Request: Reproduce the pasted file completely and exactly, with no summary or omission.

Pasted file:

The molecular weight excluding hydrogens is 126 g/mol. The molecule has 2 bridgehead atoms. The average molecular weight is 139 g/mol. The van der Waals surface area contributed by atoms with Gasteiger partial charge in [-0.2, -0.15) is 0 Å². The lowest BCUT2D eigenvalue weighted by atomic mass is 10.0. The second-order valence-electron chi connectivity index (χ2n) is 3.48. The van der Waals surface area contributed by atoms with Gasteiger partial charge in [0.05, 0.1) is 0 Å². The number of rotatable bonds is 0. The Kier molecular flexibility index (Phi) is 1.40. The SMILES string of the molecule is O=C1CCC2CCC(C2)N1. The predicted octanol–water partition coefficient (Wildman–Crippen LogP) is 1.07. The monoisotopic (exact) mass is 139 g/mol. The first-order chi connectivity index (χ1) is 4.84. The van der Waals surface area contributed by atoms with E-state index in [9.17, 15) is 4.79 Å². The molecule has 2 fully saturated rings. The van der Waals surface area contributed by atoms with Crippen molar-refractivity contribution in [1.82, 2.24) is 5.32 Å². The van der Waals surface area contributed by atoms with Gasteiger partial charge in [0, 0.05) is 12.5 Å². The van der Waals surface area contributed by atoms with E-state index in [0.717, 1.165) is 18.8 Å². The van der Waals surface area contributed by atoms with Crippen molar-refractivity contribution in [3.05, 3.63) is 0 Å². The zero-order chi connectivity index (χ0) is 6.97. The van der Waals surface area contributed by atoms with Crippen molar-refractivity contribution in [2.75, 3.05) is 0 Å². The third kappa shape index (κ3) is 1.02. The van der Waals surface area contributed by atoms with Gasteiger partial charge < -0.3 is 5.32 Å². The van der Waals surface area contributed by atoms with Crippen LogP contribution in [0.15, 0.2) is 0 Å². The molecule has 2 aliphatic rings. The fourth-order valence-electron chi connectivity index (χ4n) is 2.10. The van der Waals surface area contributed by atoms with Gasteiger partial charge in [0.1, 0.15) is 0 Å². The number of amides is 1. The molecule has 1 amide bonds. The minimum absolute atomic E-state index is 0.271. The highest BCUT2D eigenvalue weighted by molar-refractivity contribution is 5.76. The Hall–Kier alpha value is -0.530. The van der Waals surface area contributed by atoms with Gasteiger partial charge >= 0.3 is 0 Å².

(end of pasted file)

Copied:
The molecular weight excluding hydrogens is 126 g/mol. The molecule has 2 bridgehead atoms. The average molecular weight is 139 g/mol. The van der Waals surface area contributed by atoms with Gasteiger partial charge in [-0.2, -0.15) is 0 Å². The lowest BCUT2D eigenvalue weighted by atomic mass is 10.0. The second-order valence-electron chi connectivity index (χ2n) is 3.48. The van der Waals surface area contributed by atoms with Gasteiger partial charge in [0.05, 0.1) is 0 Å². The number of rotatable bonds is 0. The Kier molecular flexibility index (Phi) is 1.40. The SMILES string of the molecule is O=C1CCC2CCC(C2)N1. The predicted octanol–water partition coefficient (Wildman–Crippen LogP) is 1.07. The monoisotopic (exact) mass is 139 g/mol. The first-order chi connectivity index (χ1) is 4.84. The van der Waals surface area contributed by atoms with E-state index in [9.17, 15) is 4.79 Å². The molecule has 2 fully saturated rings. The van der Waals surface area contributed by atoms with Crippen molar-refractivity contribution in [1.82, 2.24) is 5.32 Å². The van der Waals surface area contributed by atoms with Gasteiger partial charge in [0, 0.05) is 12.5 Å². The van der Waals surface area contributed by atoms with E-state index in [0.717, 1.165) is 18.8 Å². The van der Waals surface area contributed by atoms with Crippen molar-refractivity contribution in [3.05, 3.63) is 0 Å². The zero-order chi connectivity index (χ0) is 6.97. The van der Waals surface area contributed by atoms with Crippen molar-refractivity contribution in [2.75, 3.05) is 0 Å². The third kappa shape index (κ3) is 1.02. The van der Waals surface area contributed by atoms with Gasteiger partial charge < -0.3 is 5.32 Å². The van der Waals surface area contributed by atoms with Crippen LogP contribution in [0.15, 0.2) is 0 Å². The molecule has 2 aliphatic rings. The fourth-order valence-electron chi connectivity index (χ4n) is 2.10. The van der Waals surface area contributed by atoms with Gasteiger partial charge in [0.1, 0.15) is 0 Å². The number of amides is 1. The molecule has 1 amide bonds. The minimum absolute atomic E-state index is 0.271. The highest BCUT2D eigenvalue weighted by molar-refractivity contribution is 5.76. The Hall–Kier alpha value is -0.530. The van der Waals surface area contributed by atoms with Gasteiger partial charge >= 0.3 is 0 Å².